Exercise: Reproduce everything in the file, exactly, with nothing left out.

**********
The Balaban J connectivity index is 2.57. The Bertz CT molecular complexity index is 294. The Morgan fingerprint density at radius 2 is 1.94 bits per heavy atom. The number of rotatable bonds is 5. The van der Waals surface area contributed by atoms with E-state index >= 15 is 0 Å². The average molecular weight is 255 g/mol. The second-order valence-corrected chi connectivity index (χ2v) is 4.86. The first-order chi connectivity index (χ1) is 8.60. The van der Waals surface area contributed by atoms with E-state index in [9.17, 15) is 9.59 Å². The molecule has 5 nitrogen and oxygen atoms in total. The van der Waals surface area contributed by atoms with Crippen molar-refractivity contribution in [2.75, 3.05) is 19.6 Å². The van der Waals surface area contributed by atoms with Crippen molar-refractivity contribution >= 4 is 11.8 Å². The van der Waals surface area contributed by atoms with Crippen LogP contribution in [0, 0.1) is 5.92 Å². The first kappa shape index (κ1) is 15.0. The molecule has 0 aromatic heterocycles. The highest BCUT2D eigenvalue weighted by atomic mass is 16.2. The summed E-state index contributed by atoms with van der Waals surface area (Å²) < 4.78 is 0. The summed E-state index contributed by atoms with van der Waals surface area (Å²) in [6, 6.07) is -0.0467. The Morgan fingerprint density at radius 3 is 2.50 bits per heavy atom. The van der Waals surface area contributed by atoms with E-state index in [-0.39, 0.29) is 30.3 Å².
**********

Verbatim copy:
The Balaban J connectivity index is 2.57. The Bertz CT molecular complexity index is 294. The Morgan fingerprint density at radius 2 is 1.94 bits per heavy atom. The number of rotatable bonds is 5. The van der Waals surface area contributed by atoms with E-state index >= 15 is 0 Å². The average molecular weight is 255 g/mol. The second-order valence-corrected chi connectivity index (χ2v) is 4.86. The first-order chi connectivity index (χ1) is 8.60. The van der Waals surface area contributed by atoms with E-state index in [9.17, 15) is 9.59 Å². The molecule has 5 nitrogen and oxygen atoms in total. The van der Waals surface area contributed by atoms with Crippen molar-refractivity contribution in [2.75, 3.05) is 19.6 Å². The van der Waals surface area contributed by atoms with Crippen molar-refractivity contribution >= 4 is 11.8 Å². The van der Waals surface area contributed by atoms with Crippen LogP contribution in [0, 0.1) is 5.92 Å². The first kappa shape index (κ1) is 15.0. The molecule has 0 aromatic heterocycles. The highest BCUT2D eigenvalue weighted by atomic mass is 16.2. The summed E-state index contributed by atoms with van der Waals surface area (Å²) < 4.78 is 0. The summed E-state index contributed by atoms with van der Waals surface area (Å²) in [6, 6.07) is -0.0467. The Morgan fingerprint density at radius 3 is 2.50 bits per heavy atom. The van der Waals surface area contributed by atoms with E-state index in [-0.39, 0.29) is 30.3 Å².